So the model was based on a concept that was unworkable right from the start and therefore it was hardly surprising that it got into trouble. At first, it had been envisaged that Railtrack would stay in the public sector until the franchises had been let but the government, keen on making money from the railway’s largest asset, changed its mind and sold the company to the public in the spring of 1996. That was to prove the worst of a series of mistakes.
A complex regulatory framework was put in place. The rail regulator had the task of overseeing Railtrack and ensuring that it offered its customers, the train operators, a fair deal. The main task of the regulator was to determine the price Railtrack paid for track access, which meant that effectively he set the company’s budget which is subject to a quinquennial review process. A second regulator, the franchise director, who was head of the Office of Rail Passenger Franchising was responsible for letting the franchises and policing them.
In administrative terms, the privatisation was a remarkable success with all 25 franchises sold by the time Labour won the election in May 1997 and to ensure there were sufficient bidders, operational subsidy increased from £1bn to £2bn annually, with the notion that this would reduce to £800m over the next seven years, the length of most franchises. All the rest of British Rail including three rolling stock companies, 13 engineering units, and five freight operations had all been sold by then too.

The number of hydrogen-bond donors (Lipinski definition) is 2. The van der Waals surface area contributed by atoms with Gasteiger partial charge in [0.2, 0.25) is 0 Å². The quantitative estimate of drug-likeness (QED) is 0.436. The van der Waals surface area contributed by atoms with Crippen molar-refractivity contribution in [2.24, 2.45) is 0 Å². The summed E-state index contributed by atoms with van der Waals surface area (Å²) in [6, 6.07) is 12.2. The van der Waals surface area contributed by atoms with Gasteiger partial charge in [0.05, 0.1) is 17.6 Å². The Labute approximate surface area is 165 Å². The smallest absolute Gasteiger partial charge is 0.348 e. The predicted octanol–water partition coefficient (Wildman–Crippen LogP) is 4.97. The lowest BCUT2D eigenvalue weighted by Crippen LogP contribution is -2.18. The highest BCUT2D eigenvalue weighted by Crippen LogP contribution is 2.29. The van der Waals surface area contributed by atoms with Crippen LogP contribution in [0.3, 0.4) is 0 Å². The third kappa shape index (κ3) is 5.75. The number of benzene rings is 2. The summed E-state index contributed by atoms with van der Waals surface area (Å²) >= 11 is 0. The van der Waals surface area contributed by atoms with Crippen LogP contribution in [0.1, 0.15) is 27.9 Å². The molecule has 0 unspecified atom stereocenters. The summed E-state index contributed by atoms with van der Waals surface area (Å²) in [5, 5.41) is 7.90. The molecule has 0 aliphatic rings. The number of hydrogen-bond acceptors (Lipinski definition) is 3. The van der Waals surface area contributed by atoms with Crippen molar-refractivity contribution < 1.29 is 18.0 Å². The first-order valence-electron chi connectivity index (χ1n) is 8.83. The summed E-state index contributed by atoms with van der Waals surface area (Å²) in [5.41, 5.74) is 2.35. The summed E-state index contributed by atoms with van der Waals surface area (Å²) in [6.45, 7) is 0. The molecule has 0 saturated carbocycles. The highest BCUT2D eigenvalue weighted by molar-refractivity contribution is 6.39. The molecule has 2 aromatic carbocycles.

The Labour government elected therefore inherited a railway that had been changed so fundamentally and sold off so cheaply that it would have been impossible to renationalise. Oddly, the Prime Minister, Tony Blair, while in opposition had promised to recreate a ‘publicly owned publicly accountable’ railway but made no efforts to do so when he was elected.
At first, it all seemed to work well. According to railway workers and managers, that was principally because everyone still felt they worked for one railway. Even the share prices of the various companies rose, including Railtrack whose stock market valuation, briefly, quadrupled.
But things started to go wrong with a series of serious train accidents – Southall in September 1997 in which seven people were killed, and then Ladbroke Grove (31 dead in October 1999), both caused by trains going through red lights, and Hatfield in October 2000. While only four people died in Hatfield which was caused by a train derailing at 185 kph when a poorly maintained rail broke, its effect was far reaching. Railtrack executives, lacking the necessary engineering experience, panicked, imposed a series of unnecessary 30 kph speed limits and brought large parts of the rail network to a virtual halt. The accident highlighted the lack of co-ordination between the railway infrastructure company and its maintenance companies, which had been forcibly separated from Railtrack and sold off at privatisation. The speed limits proved to be unnecessary as no other part of the track was found to be in such a bad condition, but they caused losses of £500m for the company which was then forced into administration a year after the disaster.